Pros & Cons... Roof Mounted Antenna, or Carry-Out model:
Since the HD vs SD argument is simply one of preference, I'll not address my thoughts on that here... although as SD begins it's fade-out, it may become a relevant topic later.
But (in my opinion) the roof-mount vs carry out debate has many factors.
- How often do you use your RV? Weekends only? 2-to-3 weeks at a time? Full-time?
- How much TV do you watch when using the RV?
- Will you be satisfied with whatever local stations and/or cable options the campground offers?
- Do you have a desire to watch YOUR local sports team wherever you are?
- Do you value convenience over portability?
- Do you have ample storage options for a carry-out dish AND it's support structure? (tripod or ground-block, extra cord, power supply, wind-anchor, anti-theft security, etc)
- Can you easily aim & align the antenna to receive satellite signals?
- Do you camp mostly in the east, or west?
- Are your favorite campground sites in the forests or out in the open?
- Will the campgrounds you'll be frequenting have sites that are not under canopy of trees... and even if so, will you want to be in such a site, open to the sun?
These are just some of the questions you'll want to ask yourself while debating which option to go with.
Of course, the ultimate in convenience is the roof mount. Nothing to do but stab a button, and a few minutes later, you're in business. Nothing to aim, nothing to unpack, noting to set up, etc.
Ok, so what's the down side? 2 things really... cost, and somewhat limited service ability, depending on where you go.
Roof mounted antennas are usually more expensive, simply because of the cost of installing them... and maintenance is something goes wrong. And, of course, if you want the considered best antenna on the market (the Winegard Travl'r), it's also the most expensive to buy.
And, because they are roof mounted, if you go to a campground that is nestled deep in the woods... you may not be able to enjoy the benefits of your antenna, as they may not have any sites with a clear, unobstructed view of the southern sky. This is especially true if you're trying to receive an HD signal, because the antenna will need to receive THREE satellites to receive that signal (SD signals require only 1). And if even the smallest leaf-covered limb is in the way of that narrow beam... you WILL NOT receive a signal. Trust me as to how I know this.
That said, it is very rare that I have not been able to reserve a site that is satellite-friendly. Of course, a little research beforehand does wonders. Google Earth can allow you to see if your intended location has such sites available at a glance. When making reserving by phone, I always ask for a satellite friendly site... and when reserving online, I always put the following statement into the Requests / Notes section... and I'm almost always accommodated:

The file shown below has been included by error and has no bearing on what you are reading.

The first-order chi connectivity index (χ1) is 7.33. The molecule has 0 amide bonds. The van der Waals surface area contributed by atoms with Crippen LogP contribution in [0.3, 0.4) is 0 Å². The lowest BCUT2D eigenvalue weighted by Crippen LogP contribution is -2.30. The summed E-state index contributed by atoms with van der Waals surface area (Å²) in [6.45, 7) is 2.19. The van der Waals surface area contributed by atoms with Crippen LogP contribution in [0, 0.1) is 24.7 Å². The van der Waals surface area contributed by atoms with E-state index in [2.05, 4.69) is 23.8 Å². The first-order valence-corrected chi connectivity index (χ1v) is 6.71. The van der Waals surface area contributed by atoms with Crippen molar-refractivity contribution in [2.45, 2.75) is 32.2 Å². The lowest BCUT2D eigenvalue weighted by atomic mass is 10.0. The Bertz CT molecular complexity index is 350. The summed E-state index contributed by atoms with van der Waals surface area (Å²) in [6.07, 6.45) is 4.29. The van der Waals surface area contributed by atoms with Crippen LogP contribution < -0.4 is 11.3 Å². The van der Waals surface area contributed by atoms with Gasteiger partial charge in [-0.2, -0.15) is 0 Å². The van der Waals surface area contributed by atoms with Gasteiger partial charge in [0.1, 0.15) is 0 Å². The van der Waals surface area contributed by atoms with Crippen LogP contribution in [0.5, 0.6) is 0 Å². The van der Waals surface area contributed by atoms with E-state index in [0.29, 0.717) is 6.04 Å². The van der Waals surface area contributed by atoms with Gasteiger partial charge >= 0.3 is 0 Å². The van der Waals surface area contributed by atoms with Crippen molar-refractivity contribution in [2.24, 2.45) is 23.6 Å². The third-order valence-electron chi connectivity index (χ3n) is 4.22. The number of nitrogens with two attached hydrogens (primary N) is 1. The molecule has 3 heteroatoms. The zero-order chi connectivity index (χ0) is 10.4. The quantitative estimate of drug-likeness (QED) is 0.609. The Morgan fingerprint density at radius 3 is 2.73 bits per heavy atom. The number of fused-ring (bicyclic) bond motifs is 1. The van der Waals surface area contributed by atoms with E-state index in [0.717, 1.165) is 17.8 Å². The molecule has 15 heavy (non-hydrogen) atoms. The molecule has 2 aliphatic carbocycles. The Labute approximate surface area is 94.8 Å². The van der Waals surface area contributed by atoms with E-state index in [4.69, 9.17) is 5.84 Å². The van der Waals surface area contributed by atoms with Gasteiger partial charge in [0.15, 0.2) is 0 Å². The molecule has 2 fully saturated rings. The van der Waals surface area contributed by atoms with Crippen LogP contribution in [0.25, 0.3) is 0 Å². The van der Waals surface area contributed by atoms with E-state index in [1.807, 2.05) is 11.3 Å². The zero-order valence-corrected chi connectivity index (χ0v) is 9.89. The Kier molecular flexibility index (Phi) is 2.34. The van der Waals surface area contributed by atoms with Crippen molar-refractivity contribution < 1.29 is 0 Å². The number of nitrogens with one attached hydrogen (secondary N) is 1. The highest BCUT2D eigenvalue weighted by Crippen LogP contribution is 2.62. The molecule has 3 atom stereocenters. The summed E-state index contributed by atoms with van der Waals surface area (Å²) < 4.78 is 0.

HAVE ROOF MOUNTED DIRECTV SATELLITE DISH ON MY 5th WHEEL RV. IF ABLE, REQUEST SITE WITH AN UNOBSTRUCTED VIEW OF THE SOUTHERN SKY FOR RECEPTION. THANKS.
Moving on to carry out models... they've come a long way. Portability & convenience exists in some models, while others are a hassle. But no matter which model you buy, you still have to set it each & every time you change locations... and then pack it all back up when you leave. You have to have dedicated storage space for it, and for all of the other stuff you'll want/need with it. The base it sits on (whatever that may be)... an anchor to keep it from shifting or even tipping over in the wind... and, unless you're very trusting with a piece of expensive electronics, some means to secure it so it doesn't 'walk away' when you're out & about during the day, or sleeping at night.
Of course, the plus side is that they can be placed almost anywhere... so long as the power supply & signal feed cords are long enough. Campsite deep in the woods under the canopy of the trees... set it out near the roadway, and you've got a signal.
So that's my little 2Ę worth on the subject. I'm sure there are things that I left out, but pretty sure I got the main points.
We each have our priorities, and that will usually dictate which way we go. For me, since I'm full-time... it was pretty simple.
- Would I be content with just an SD signal in my house? No, I need HD
- Do I want to have to set-up, align, and pack-up the unit every time I change locations? No. Convenience is the key.
- Will I be comfortable leaving an expensive portable HD-unit sitting outside while I'm out & about on day trips or sleeping? No... we aren't taking a $15 chair, or $100 grill.
Your mileage may vary...